While the EU has made significant strides in harmonizing laws and regulations across member states, there are still significant disparities in regulatory frameworks that can create barriers to trade and limit the free movement of goods, services, and people. Instead of resolving these problems pragmatically, the conservative parties in the EU have resorted to nationalistic tendencies, risking the dissolution of the EU institutions and legal framework, including risking human rights. Both microeconomic and macroeconomic impacts are relevant for any decision-making.
2. Lacking Solidarity and Coordination in the Migration Policy
Another major challenge facing the EU is the need for more solidarity and coordination in migration policy for non-member countries, challenging the EU’s ambition to uphold human rights for both European Citizens and Non-European Citizens. After the historical atrocities committed by Germany in the Second World War, the EU was the resulting social order of supranational integration in Europe. Especially for Baltic countries, Turkey, and Russia, it has been a never nearing dream to enter or be associated with the EU and to enjoy the fruits of European Cosmopolitanism.
With the ongoing refugee crisis and the rise of anti-immigrant sentiment in many member states, there is a growing divide between those who believe the EU should be open to all and those who wish to restrict immigration and protect national identities, of which the national identities are not specific enforceable traits without the discrimination of certain groups in Society at the cost of peace and stability of the EU, e.g., the unprovoked Russian invasion of Ukraine. Similar atrocities occurred in Ukraine, where Russia invaded Ukraine with vague claims, which are still ongoing.
3. Populism and nationalistic Tendencies endanger European Citizenship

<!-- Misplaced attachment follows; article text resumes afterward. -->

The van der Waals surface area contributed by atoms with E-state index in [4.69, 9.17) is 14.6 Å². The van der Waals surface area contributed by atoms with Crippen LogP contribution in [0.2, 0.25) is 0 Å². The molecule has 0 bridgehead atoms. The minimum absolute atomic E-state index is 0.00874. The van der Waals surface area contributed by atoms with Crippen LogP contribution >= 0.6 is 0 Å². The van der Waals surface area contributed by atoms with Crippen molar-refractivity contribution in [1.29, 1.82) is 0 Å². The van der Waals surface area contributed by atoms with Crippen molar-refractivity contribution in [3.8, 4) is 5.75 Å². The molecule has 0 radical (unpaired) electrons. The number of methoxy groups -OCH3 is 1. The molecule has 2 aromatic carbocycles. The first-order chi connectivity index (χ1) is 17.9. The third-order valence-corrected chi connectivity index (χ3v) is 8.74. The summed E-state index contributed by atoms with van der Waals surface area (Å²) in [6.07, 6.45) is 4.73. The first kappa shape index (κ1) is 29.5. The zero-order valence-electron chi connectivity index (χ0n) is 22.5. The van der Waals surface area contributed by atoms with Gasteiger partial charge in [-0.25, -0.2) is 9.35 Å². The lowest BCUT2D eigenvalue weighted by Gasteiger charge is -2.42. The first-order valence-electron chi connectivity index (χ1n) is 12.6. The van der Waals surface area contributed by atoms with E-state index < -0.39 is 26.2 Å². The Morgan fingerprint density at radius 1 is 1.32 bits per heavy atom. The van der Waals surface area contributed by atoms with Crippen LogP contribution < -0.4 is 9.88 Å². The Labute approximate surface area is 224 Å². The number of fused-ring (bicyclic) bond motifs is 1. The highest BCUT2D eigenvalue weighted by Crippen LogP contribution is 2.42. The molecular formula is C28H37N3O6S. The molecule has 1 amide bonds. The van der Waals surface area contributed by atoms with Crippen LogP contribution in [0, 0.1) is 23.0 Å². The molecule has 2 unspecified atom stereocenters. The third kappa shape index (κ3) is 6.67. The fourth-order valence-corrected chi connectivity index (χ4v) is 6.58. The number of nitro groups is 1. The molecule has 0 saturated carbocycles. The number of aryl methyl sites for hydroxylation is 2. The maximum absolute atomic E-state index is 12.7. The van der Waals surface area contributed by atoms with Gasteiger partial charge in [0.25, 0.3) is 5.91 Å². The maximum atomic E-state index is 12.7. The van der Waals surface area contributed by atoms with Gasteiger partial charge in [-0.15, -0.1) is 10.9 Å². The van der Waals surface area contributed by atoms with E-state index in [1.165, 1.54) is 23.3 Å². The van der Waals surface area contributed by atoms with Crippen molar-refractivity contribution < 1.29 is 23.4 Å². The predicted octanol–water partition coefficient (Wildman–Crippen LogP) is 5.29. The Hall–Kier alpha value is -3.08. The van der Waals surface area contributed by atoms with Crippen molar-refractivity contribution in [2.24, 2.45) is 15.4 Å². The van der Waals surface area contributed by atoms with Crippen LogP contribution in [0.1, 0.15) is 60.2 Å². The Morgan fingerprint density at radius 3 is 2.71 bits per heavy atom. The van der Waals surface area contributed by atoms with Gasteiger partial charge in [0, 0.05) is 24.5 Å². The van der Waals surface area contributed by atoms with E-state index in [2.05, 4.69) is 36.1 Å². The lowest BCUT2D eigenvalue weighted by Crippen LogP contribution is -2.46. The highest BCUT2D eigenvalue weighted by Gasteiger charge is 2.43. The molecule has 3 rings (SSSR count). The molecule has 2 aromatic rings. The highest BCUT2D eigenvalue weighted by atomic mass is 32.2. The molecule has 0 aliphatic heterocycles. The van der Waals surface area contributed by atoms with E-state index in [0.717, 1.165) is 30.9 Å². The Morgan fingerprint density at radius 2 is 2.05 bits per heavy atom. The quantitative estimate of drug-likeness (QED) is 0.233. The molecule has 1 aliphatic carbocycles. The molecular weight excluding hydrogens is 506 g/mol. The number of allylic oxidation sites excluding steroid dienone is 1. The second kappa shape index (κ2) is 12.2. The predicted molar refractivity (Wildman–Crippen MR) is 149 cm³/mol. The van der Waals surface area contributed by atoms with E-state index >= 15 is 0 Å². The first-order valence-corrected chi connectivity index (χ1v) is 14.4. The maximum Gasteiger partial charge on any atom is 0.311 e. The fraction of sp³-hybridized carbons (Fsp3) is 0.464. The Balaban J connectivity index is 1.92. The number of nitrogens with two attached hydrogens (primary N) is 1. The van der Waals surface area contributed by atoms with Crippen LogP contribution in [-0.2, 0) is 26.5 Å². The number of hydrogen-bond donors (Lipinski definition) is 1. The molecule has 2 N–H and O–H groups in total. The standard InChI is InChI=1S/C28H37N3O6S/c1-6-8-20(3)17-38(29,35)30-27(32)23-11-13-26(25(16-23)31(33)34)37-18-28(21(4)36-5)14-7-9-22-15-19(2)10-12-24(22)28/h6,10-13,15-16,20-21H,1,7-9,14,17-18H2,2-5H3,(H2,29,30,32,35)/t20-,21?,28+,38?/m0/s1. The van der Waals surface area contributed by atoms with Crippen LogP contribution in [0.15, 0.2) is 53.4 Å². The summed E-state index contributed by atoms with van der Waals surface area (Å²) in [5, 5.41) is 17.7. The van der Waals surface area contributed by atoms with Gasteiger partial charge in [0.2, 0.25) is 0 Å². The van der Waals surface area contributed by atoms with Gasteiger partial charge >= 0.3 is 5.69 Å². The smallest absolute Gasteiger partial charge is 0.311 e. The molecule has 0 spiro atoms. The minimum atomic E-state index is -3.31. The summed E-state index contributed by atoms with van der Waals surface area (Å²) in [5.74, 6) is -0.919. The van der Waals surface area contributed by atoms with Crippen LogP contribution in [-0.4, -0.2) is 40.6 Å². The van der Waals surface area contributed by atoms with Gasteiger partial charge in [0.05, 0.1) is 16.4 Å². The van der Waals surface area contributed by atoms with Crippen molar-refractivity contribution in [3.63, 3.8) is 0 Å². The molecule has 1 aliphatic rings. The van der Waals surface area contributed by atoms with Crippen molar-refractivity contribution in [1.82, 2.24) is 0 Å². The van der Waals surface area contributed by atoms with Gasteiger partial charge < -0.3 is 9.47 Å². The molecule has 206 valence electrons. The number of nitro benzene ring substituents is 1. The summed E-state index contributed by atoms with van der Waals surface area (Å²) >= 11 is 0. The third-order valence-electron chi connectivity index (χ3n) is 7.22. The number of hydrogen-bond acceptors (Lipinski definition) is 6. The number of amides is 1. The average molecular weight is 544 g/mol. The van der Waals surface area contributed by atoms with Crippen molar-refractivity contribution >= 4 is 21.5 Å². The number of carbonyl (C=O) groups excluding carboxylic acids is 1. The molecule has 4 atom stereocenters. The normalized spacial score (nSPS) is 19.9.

Thirdly, the rise of populism in national politics poses a significant threat to the EU’s continued existence if moderate political interests remain silent. With the growing popularity of nationalist and anti-EU parties, there is a risk that member states may choose to leave the Union altogether (though less likely after the Brexit experience), undermining the progress that the EU member states made toward greater cooperation and integration. Barricading Europeans behind a national wall will only lead to disintegration and less development in the member states because coexistence in a globalized world will be inevitable to the extent that going back to the drawing table will be the only remedy.
Despite these challenges, the EU remains a beacon of hope for those who believe in the power of Cosmopolitanism and Globalization to promote peace, prosperity, and progress worldwide. By working together to address these challenges and build a more inclusive and equitable Union, member and non-member states can ensure that the European project remains strong and vibrant for future generations. Broken European solidarity will mean more harm to the global community.
Conclusion and Further Research
In conclusion, European citizens benefit from Cosmopolitanism in the EU, which emphasizes global Citizenship and the interconnectedness of all people. This philosophy should be rooted in the belief that Europeans are part of a larger community transcending national boundaries, and their actions should reflect pluralism in Society. In a future discussion, what remains of European Cosmopolitanism at current times? How vital is Globalization for a cosmopolitan? Would a cosmopolitan be optimistic about Globalization, while a nationalist would be pessimistic? These and many other questions are still unanswered but can be issues of future research.
This essay’s general takeaway is that Cosmopolitanism values human diversity and encourages understanding of different cultures to build bridges toward a more equitable global society.
The essay’s second but historical takeaway is that after World War II, the current, previous, and forthcoming EU member states still entangle themselves in a journey to unite Europe and should continue bringing peace after centuries of conflict. To achieve that, Cosmopolitanism must increasingly become relevant to the EU in current times, but member states should not only focus on its benefits but also on its potential downfall. With member states continuing to integrate (e.g., via cross-border trade, communication, ERASMUS, and harmonization of policies), the EU has become a hub of cultural exchange and diversity. Therefore, Cosmopolitanism and Globalization are crucial for its existence, but the EU must implement them fairly and without dismantling minority rights.